During the early part of his career, he was stationed close to London which allowed him to attend matches at Tottenham Hotspur and Arsenal. He also played and organised football matches at his base and became interested in analysis of the game after attending a lecture by Charles Jones, the captain of Arsenal at the time, who spoke about the understanding that had developed between the wingers at Arsenal. This lit a spark in Reep, of insights into attacking soccer, that he would kindle over the next 17 years, some of which he spent stationed in Germany during World War II.

 

And that brings us to 1950.

 

The Birth of Soccer Analysis

 

It’s almost impossible to pinpoint the exact time and date a new activity is born. When was the first soccer match? Nobody can tell you definitively.

 

But, in the case of soccer analysis, we can confidently say, almost to the exact minute, where and when it all began…on the 18th of March, 1950 during a match between Swindon Town and Bristol Rovers at around 4PM.

 

 

In the second half of this match, Charles Reep whipped out his notebook and pencil and started recording, in real-time, the action he saw before him on the pitch. Using a mix of symbols and notes, he scribbled furiously and ended up with a record of play that was as complete as possible for one man. He was able to notate plays, pitch positions, passing sequences and outcomes. An amazing achievement for one person, and a system which Charles would go on to develop during the remainder of season.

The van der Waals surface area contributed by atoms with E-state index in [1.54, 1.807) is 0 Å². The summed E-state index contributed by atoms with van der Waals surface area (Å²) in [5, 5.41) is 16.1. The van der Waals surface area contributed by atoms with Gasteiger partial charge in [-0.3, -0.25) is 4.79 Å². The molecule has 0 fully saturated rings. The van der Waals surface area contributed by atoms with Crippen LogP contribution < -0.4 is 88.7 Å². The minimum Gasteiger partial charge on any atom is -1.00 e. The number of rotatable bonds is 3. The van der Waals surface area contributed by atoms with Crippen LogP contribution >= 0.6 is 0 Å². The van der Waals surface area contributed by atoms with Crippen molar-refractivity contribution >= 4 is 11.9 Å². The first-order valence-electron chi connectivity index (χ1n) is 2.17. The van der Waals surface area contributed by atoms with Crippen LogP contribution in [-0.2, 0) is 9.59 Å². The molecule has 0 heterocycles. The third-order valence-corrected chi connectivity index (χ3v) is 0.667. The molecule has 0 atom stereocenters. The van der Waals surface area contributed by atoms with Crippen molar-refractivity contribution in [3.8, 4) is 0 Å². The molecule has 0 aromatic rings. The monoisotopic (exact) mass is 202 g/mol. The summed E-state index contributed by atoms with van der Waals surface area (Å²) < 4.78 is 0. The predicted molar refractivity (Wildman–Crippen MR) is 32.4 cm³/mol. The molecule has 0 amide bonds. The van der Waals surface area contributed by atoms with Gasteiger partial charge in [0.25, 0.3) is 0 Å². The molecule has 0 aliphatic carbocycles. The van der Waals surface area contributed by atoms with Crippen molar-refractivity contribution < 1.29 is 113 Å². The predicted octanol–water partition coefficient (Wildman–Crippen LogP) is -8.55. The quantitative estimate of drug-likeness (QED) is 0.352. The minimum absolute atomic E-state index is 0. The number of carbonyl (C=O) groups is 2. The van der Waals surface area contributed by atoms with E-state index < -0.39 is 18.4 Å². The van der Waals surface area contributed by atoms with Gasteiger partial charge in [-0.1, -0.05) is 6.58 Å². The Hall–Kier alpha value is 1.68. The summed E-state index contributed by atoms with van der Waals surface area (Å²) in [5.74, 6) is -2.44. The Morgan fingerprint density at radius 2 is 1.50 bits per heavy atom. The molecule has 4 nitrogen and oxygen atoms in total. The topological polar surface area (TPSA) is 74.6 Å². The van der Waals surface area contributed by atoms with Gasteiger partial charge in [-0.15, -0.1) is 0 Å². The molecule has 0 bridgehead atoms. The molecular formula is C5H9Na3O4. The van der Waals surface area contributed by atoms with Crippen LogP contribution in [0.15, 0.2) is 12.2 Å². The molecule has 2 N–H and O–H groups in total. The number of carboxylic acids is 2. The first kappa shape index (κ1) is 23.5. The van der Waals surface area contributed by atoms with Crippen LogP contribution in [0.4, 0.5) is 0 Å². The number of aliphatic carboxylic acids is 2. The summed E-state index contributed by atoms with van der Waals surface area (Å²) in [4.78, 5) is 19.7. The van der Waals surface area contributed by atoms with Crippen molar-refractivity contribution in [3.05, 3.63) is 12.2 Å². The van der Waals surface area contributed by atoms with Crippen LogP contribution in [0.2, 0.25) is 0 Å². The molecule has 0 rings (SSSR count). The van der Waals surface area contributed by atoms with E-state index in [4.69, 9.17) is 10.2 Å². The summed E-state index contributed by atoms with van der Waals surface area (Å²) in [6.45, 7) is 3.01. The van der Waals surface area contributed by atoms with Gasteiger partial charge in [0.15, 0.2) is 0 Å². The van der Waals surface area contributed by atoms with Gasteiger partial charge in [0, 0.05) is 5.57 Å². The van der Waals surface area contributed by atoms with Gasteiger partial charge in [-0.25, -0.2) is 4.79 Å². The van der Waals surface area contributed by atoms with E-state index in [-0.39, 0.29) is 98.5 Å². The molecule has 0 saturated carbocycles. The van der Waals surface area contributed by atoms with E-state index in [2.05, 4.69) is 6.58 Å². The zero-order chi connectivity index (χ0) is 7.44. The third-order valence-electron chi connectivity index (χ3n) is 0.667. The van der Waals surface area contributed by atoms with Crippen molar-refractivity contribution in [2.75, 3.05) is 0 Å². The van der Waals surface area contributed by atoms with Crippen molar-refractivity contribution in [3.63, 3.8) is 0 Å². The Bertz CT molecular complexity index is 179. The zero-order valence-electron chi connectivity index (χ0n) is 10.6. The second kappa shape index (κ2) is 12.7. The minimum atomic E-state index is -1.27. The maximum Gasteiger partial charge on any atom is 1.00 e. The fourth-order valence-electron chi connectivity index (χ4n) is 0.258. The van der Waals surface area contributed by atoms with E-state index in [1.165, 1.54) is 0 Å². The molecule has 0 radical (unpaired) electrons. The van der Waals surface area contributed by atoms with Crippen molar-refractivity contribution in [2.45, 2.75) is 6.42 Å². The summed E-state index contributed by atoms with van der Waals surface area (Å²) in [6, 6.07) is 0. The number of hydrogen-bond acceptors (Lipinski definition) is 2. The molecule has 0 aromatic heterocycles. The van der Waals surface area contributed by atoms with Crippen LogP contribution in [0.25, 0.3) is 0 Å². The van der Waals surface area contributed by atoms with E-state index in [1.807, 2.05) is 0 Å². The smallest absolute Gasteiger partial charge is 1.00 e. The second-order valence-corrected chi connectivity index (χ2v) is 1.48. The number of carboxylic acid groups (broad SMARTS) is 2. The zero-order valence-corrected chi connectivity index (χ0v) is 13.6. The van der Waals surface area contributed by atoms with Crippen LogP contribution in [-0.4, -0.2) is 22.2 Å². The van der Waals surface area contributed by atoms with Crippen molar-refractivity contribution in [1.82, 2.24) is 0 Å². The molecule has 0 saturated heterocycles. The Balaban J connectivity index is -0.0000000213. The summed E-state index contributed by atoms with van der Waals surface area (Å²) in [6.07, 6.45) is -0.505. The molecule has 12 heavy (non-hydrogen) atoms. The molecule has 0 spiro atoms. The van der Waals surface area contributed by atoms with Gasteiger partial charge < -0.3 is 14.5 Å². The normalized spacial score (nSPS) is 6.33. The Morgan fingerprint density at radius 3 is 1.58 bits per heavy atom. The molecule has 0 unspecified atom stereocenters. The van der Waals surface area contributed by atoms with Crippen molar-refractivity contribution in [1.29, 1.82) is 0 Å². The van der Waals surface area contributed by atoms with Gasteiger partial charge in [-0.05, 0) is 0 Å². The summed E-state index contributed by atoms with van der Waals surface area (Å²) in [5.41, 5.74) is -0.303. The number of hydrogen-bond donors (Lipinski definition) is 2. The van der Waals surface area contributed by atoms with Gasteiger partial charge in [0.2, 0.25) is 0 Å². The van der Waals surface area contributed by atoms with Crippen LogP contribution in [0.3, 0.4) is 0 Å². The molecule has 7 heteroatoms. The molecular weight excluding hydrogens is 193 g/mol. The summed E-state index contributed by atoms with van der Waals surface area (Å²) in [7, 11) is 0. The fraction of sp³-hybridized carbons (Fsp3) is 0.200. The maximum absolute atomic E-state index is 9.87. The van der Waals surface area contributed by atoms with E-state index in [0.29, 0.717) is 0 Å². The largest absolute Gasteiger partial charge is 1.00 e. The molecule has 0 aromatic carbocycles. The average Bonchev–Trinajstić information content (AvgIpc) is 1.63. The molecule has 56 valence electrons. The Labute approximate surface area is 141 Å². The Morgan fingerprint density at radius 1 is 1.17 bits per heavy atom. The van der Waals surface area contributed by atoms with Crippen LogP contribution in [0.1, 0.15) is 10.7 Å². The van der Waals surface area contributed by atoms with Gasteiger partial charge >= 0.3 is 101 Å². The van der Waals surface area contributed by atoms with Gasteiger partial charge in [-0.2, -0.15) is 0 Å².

The following season, ’50-’51, saw Reep’s work being put to practical use in the league for the first time, with second division side, Brentford. Near the bottom of the league with serious prospects of relegation, Charles was approached to work as advisor and used his analytical skills to advise them. His analysis had shown him that attacking football was the way forward and advised them to get the ball upfield quicker via the wingers. Brentford subsequently won the majority of their remaining matches and comfortably avoided relegation.

 

Over the next few seasons, Charles went on to work with Wolverhampton Wanderers and, after retiring from the RAF in ’55, with Sheffield Wednesday. His analysis helped inform strategy, increase the attacking play of both sides and improve their standings in the league.

 

 

Charles Reep worked with Sheffield Wednesday at Hillsborough

 

So, some story, eh? The man basically invented soccer analysis with a foundation of real-time notation and retrospective data extraction. What’s more, every team he worked with improved their game. You’d be forgiven for asking yourself where the title for this article comes from. Well, here comes the downside…

 

The Death of the Beautiful Game

 

During his time at Sheffield Wednesday, Reep had remarkable success in his first season and helped the team get promoted to Division One. During the subsequent two seasons, this success waned and, at the end of the third season, Reep left, leaving behind a fair amount of bad blood as he accused the players of not buying into his long ball attacking system.

 

And so, we come to the crux of this article.

 

In 1953, Reep published an article in the Journal of the Royal Statistical Society where he assessed the distribution of passes in almost 600 games of soccer. He concluded that 99% of all plays consisted of less than six passes whilst 95% consisted of four passes or less.